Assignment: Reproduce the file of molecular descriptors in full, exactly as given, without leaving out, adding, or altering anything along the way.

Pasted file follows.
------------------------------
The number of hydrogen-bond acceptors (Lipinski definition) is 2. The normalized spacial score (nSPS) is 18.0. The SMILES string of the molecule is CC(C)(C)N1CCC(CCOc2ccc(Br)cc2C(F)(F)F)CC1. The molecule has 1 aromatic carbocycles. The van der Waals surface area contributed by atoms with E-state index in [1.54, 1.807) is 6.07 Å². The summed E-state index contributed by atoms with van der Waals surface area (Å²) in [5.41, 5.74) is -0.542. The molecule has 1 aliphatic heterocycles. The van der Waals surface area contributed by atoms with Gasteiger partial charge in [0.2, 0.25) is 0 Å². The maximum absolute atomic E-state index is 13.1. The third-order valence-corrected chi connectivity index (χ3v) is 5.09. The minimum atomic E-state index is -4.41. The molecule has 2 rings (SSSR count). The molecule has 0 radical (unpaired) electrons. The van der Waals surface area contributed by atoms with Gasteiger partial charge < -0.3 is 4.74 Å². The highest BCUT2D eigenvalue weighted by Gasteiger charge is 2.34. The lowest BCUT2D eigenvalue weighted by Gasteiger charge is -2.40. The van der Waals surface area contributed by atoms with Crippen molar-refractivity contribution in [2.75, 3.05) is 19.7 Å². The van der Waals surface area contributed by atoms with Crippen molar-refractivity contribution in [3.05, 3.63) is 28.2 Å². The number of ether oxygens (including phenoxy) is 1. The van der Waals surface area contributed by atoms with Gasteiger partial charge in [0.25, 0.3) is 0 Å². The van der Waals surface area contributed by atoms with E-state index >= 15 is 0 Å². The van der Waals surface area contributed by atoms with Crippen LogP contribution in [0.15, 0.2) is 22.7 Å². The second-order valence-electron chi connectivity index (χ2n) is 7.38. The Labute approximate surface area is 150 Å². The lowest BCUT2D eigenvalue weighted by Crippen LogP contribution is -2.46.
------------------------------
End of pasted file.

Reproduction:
The number of hydrogen-bond acceptors (Lipinski definition) is 2. The normalized spacial score (nSPS) is 18.0. The SMILES string of the molecule is CC(C)(C)N1CCC(CCOc2ccc(Br)cc2C(F)(F)F)CC1. The molecule has 1 aromatic carbocycles. The van der Waals surface area contributed by atoms with E-state index in [1.54, 1.807) is 6.07 Å². The summed E-state index contributed by atoms with van der Waals surface area (Å²) in [5.41, 5.74) is -0.542. The molecule has 1 aliphatic heterocycles. The van der Waals surface area contributed by atoms with Gasteiger partial charge in [0.2, 0.25) is 0 Å². The maximum absolute atomic E-state index is 13.1. The third-order valence-corrected chi connectivity index (χ3v) is 5.09. The minimum atomic E-state index is -4.41. The molecule has 2 rings (SSSR count). The molecule has 0 radical (unpaired) electrons. The van der Waals surface area contributed by atoms with Gasteiger partial charge < -0.3 is 4.74 Å². The highest BCUT2D eigenvalue weighted by Gasteiger charge is 2.34. The lowest BCUT2D eigenvalue weighted by Gasteiger charge is -2.40. The van der Waals surface area contributed by atoms with Crippen molar-refractivity contribution in [2.75, 3.05) is 19.7 Å². The van der Waals surface area contributed by atoms with Crippen molar-refractivity contribution in [3.05, 3.63) is 28.2 Å². The number of ether oxygens (including phenoxy) is 1. The van der Waals surface area contributed by atoms with Gasteiger partial charge in [0.25, 0.3) is 0 Å². The van der Waals surface area contributed by atoms with E-state index >= 15 is 0 Å². The van der Waals surface area contributed by atoms with Crippen LogP contribution in [0.15, 0.2) is 22.7 Å². The second-order valence-electron chi connectivity index (χ2n) is 7.38. The Labute approximate surface area is 150 Å². The lowest BCUT2D eigenvalue weighted by Crippen LogP contribution is -2.46.